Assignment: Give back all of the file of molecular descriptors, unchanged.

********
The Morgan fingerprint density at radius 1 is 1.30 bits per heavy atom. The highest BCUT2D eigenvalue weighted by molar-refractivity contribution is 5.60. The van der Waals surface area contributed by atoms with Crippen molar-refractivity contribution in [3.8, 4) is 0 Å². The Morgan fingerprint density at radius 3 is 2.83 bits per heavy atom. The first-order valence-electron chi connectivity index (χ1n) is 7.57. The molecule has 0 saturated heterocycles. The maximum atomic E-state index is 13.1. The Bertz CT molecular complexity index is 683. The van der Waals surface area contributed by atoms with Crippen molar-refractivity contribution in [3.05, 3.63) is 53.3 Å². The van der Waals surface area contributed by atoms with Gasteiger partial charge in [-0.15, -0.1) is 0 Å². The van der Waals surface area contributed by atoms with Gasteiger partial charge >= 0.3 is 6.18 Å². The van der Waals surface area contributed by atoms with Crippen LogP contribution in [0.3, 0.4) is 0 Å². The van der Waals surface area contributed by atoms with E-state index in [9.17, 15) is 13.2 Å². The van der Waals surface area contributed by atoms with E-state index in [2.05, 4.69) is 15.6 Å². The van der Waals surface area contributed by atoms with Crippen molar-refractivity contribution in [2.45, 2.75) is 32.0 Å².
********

The Morgan fingerprint density at radius 1 is 1.30 bits per heavy atom. The highest BCUT2D eigenvalue weighted by molar-refractivity contribution is 5.60. The van der Waals surface area contributed by atoms with Crippen molar-refractivity contribution in [3.8, 4) is 0 Å². The Morgan fingerprint density at radius 3 is 2.83 bits per heavy atom. The first-order valence-electron chi connectivity index (χ1n) is 7.57. The molecule has 0 saturated heterocycles. The maximum atomic E-state index is 13.1. The Bertz CT molecular complexity index is 683. The van der Waals surface area contributed by atoms with Crippen molar-refractivity contribution in [3.05, 3.63) is 53.3 Å². The van der Waals surface area contributed by atoms with Gasteiger partial charge in [-0.15, -0.1) is 0 Å². The van der Waals surface area contributed by atoms with Gasteiger partial charge >= 0.3 is 6.18 Å². The van der Waals surface area contributed by atoms with Crippen LogP contribution in [0.3, 0.4) is 0 Å². The van der Waals surface area contributed by atoms with E-state index in [9.17, 15) is 13.2 Å². The van der Waals surface area contributed by atoms with E-state index in [2.05, 4.69) is 15.6 Å². The van der Waals surface area contributed by atoms with Crippen molar-refractivity contribution in [2.45, 2.75) is 32.0 Å².